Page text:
To protect the general fund and its new "critical needs" funds, United Way tells member agencies not to promote themselves during the annual campaign and discourages them from publicizing their agency code -- the number donors use to designate money to a particular agency -- at United Way speaking engagements.

But that has not stopped United Way community fund allocations from decreasing, and that in turn puts more pressure on the agencies to promote themselves and publicize their United Way agency numbers.

Locally, Catholic Charities receives the largest number of directed donations every year, sometimes nearly twice that of the next-closest recipient.

That has enabled Catholic Charities to increase its annual budget from $7 million to $13.5 million in the past seven years. But its United Way allocation has remained largely unchanged since 1980, even decreasing slightly in recent years.

"My primary responsibility as executive director is to see to it that Catholic Charities continues to be fiscally viable," Sister Patricia Cairns said. "So when we see the [United Way] program part earmarked for Catholic Charities decreasing, then it spurs us to be a little more vigorous in our attempts to get individuals to support Catholic Charities through contributor choice."

She said Catholic Charities did not aggressively market itself to contributors, except to contact previous donors and perhaps place a notice in a church bulletin. "The fact that we are a faith-based organization helps, we cannot discount that," Cairns said. "I think [donors] realize that our motivation doesn't flow from having the almighty dollar, that our cause is bigger than ourselves."

Then there are programs which have always depended on the community fund, such as the 28-year-old Program for Female Offenders, based in Uptown.

Alyssa O'Toole, director of development, said the program solicited designated donations from its former clients and "people in the criminal justice community."

But its designated donations amount to only about $6,000 a year, which makes up about 5 percent of its United Way allocation. Despite a solid record of success in helping women return to productive lives, the program has a harder time getting donations than, say, the Girl Scouts or the Multiple Sclerosis Service Society, O'Toole said.

"While the program is known and valued within the criminal justice community, we're not as well known to the general public," O'Toole said.

"Also, with the population we work with, many live in poverty and they come from abusive families. They have little or no work history. They're stuck in this cycle. They have substance abuse problems, they have mental health problems."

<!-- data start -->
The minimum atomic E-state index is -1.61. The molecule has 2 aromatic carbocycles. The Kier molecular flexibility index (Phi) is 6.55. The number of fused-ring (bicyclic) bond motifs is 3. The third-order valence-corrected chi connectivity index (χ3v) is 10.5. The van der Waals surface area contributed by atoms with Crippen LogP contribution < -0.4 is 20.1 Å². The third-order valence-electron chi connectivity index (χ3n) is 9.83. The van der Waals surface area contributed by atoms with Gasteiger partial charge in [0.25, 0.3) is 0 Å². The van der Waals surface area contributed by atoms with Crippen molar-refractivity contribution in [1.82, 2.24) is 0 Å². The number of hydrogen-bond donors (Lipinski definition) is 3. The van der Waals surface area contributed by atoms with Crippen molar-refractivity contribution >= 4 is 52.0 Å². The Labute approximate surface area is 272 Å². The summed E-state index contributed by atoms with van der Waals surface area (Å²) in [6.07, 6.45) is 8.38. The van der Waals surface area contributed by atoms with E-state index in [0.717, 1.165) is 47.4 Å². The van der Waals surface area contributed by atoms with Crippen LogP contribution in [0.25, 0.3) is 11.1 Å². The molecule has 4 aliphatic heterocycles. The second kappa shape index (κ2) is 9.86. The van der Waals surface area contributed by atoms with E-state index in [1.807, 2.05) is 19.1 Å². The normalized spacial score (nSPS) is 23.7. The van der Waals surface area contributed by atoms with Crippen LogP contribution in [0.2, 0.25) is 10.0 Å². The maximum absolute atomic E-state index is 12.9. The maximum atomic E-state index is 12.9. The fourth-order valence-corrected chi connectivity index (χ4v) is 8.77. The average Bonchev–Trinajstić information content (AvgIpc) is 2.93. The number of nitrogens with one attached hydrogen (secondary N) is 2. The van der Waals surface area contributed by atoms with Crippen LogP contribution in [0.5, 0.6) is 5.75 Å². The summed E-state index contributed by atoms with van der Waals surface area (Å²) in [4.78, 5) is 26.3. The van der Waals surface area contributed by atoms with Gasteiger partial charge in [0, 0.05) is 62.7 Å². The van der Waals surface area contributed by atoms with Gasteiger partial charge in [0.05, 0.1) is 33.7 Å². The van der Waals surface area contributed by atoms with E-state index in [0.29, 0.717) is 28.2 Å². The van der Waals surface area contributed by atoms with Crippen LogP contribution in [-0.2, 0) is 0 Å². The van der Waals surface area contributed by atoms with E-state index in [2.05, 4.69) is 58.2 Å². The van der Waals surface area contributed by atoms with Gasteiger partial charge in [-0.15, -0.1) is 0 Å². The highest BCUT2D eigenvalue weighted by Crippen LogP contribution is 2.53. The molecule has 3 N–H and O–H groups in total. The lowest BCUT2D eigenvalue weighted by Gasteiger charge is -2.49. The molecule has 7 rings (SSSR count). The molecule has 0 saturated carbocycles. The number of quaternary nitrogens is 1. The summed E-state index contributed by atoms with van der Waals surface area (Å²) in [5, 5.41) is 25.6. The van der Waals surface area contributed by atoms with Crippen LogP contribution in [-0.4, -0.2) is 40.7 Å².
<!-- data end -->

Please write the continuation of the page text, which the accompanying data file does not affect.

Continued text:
While the public may be sympathetic to those problems, she said, "When you add the criminal aspect to that, they get less sympathy."

Meyer said he realized the designated giving trend was here to stay.

"I'm not trying to say, 'Choose United Way over Catholic Charit-ies,' " he said. "I'm merely trying to say, 'Remember the community, the broad, diverse community of families and neighborhoods that Catholic Charities alone can't serve.' "

And if the annual campaign became entirely designated donations?

The community "is always going to need an effective fund-raiser," Meyer said.

"But Bill Meyer wouldn't be here because I believe, and a lot of volunteers would say, that's not why they got involved with United Way."

Campaign results

United Way of Allegheny County 1995 - 2001

$ Raised

$ Designated

$ Undesignated

1995$ 33,550,174$ 10,461,140$ 23,089,034
1996$ 33,898,930$ 11,309,426$ 22,589,504
1997$ 35,699,840$ 13,011,895$ 22,687,945
1998$ 35,888,411$ 13,800,537$ 22,087,874
1999$ 36,961,676$ 14,652,564$ 22,309,112
2000$ 37,726,690$ 17,686,037$ 20,040,653
2001$ 39,350,471$ 19,687,890$ 19,662,581

dot.gif Tomorrow: Who gets the most donor choice money?

Steve Twedt can be reached at stwedt@post-gazette.com or 412-263-1963.

Staff writer Steve Levin contributed to this report .

Correction/Clarification (Published Oct. 29, 2002): Although the former Koppers Corp. no longer exists, a spinoff company, Koppers Industries, is still headquartered here. A story in Oct. 27 Sunday editions about United Way incorrectly referred to Koppers as a company that had left PittsburghA. Alhough the former Koppers Corp. no longer exists, a spinoff company, Koppers Industries, is still headquartered here. A story in Sunday's editions about United Way incorrectly referred to Koppers as a company that had left Pittsburgh